Sales and marketing expenses increased $126.0 million to $246.3 million (or 7.7% of revenues) in 2004, from $120.3 million (or 8.2% of revenues) in 2003. This increase in dollars was primarily due to an increase in labor and facilities related costs of $91.8 million mostly as a result of a 74% increase in sales and marketing headcount. In addition, advertising and promotional expenses increased $17.3 million and travel-related expenses increased $3.3 million. The increase in sales and marketing personnel and advertising, promotional and travel-related expenses was a result of our on-going efforts to secure new, and to provide support to our existing, users, advertisers and Google Network members, on a worldwide basis. For instance, we have hired personnel to help our advertisers maximize their return on investment through the selection of appropriate keywords and have promoted the distribution of the Google Toolbar to Internet users in order to make our search services easier to access.

 

Sales and marketing expenses increased $76.5 million to $120.3 million (or 8.2% of revenues) in 2003, from $43.8 million (or 10.0% of revenues) in 2002. This increase in dollars was primarily due to an increase in labor and facilities related costs of $54.4 million mostly as a result of a 149% increase in sales and marketing headcount. In addition, advertising and promotional expenses increased $12.9 million and travel related expenses increased $3.2 million, primarily in the second half of 2003.

 

We anticipate sales and marketing expenses will continue to increase in dollar amount and may increase as a percentage of revenues in 2005 and future periods as we continue to expand our business on a worldwide basis. A significant portion of these increases relate to our plan to add support personnel to increase the level of service we provide to our advertisers and Google Network members. We also plan to add a significant number of international sales personnel and increase promotional and advertising expenditures to support our worldwide expansion.

 

General and Administrative. General and administrative expenses consist primarily of compensation and related costs for personnel and facilities related to our finance, human resources, facilities, information technology and legal organizations, and fees for professional services. Professional services are principally comprised of outside legal, audit and information technology consulting. To date, we have not experienced any significant amount of bad debts.

 

General and administrative expenses increased $11.1 million to $51.8 million (or 5.0% of revenues) in the three months ended December 31, 2004, from $40.8 million (or 5.1% of revenues) in the three months ended September 30, 2004. This increase was primarily due to an increase in labor and facilities related costs of $6.6 million, primarily as a result of a 15% and 24% increase in headcount from September 30, 2004 and June 30, 2004 to December 31, 2004, and an increase in professional services fees of $4.4 million. The additional personnel and professional services fees are primarily the result of our on-going efforts to build the legal, finance, human resources, recruiting and information technology functions required of a growing public company.

 

General and administrative expenses increased $83.0 million to $139.7 million (or 4.4% of revenues) in 2004, from $56.7 million (or 3.9% of revenues) in 2003. This increase in dollars was primarily due to an increase in labor and facilities related costs of $43.1 million, primarily as a result of an 85% increase in headcount, an increase in professional services fees of $25.4 million, an increase in depreciation and related expenses of $7.9 million and an increase in the amortization of intangibles of $4.7 million. The additional personnel, professional services fees and depreciation and related expenses are the result of the growth of our business.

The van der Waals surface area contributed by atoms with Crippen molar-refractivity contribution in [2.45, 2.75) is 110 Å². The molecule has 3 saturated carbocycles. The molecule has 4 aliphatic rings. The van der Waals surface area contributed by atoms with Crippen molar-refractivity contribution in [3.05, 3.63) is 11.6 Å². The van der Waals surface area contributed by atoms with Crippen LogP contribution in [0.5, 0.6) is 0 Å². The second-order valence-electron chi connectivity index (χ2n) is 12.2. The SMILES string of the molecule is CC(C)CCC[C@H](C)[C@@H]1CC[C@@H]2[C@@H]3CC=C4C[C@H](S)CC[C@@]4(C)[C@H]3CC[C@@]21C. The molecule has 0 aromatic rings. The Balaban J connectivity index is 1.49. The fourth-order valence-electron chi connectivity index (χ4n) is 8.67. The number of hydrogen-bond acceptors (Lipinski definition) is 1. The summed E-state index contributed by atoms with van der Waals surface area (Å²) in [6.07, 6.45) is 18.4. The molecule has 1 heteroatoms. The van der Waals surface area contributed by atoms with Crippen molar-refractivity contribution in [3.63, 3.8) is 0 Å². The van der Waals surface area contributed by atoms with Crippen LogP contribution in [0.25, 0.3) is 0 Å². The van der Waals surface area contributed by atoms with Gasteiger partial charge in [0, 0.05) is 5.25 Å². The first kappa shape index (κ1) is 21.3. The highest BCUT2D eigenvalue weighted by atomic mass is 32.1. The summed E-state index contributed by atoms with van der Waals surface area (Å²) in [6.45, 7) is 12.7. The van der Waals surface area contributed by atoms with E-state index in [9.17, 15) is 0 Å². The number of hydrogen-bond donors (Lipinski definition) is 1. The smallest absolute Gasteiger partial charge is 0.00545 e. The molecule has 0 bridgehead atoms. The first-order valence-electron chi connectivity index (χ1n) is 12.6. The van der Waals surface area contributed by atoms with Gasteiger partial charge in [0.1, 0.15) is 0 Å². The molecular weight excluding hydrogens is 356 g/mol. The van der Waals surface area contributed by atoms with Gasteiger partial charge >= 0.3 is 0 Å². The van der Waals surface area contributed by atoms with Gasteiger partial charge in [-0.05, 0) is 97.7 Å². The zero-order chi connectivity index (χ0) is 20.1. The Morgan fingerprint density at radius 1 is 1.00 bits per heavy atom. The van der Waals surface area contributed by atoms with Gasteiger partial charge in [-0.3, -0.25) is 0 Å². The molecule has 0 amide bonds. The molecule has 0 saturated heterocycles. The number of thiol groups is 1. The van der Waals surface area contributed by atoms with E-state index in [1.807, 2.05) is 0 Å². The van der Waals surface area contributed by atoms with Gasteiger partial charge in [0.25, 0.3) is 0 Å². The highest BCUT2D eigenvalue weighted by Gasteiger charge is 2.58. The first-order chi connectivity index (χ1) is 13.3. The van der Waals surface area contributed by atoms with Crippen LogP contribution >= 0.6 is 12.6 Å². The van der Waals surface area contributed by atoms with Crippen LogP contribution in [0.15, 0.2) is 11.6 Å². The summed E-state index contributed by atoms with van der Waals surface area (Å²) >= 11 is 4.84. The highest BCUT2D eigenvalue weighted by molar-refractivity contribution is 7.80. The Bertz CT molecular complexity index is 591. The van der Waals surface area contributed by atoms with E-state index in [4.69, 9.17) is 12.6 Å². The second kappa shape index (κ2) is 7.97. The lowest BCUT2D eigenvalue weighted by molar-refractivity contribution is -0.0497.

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General and administrative expenses increased $32.4 million to $56.7 million (or 3.9% of revenues) in 2003, from $24.3 million (or 5.5% of revenues) in 2002. This increase in dollars was primarily due to an increase in labor and facilities related costs of $16.7 million, primarily as a result of a 194% increase in headcount, and an increase in professional services fees of $10.0 million, primarily in the second half of 2003.

 

As we expand our business and incur additional expenses associated with being a public company, we believe general and administrative expenses will continue to increase in dollar amount and may increase as a percentage of revenues in 2005 and in future periods. In addition, contributions we make to charitable and other organizations are expected to increase in dollar amount and as a percentage of revenues in 2005 compared to 2004.

 

Stock-Based Compensation. Prior to the date of our initial public offering, we typically granted stock options at exercise prices equal to or less than the value of the underlying stock as determined by our board of directors on the date of option grant. For purposes of financial accounting, we have applied hindsight within each year or quarter prior to our initial public offering to arrive at reassessed values for the shares underlying these options. We recorded the difference between the exercise price of an option awarded to an employee and the reassessed value of the underlying shares on the date of grant as deferred stock-based compensation. The determination of the reassessed value of stock underlying options is discussed in detail below in Critical Accounting Policies and Estimates—Stock-Based Compensation, included elsewhere in this Form 10-K. We recognize compensation expense as we amortize the deferred stock-based compensation amounts on an accelerated basis over the related vesting periods, generally four or five years. After the initial public offering, options have been generally granted at exercise prices equal to the fair market value of the underlying stock on the date of option grant and, accordingly, little or no related stock-based compensation will be recognized under the current accounting rules. Also, in the fourth quarter of 2004, we granted restricted stock units to certain employees. In addition, in the past we have awarded options to non-employees to purchase our common stock. Stock-based compensation related to non-employees is measured on a fair-value basis using the Black-Scholes valuation model as the options are earned.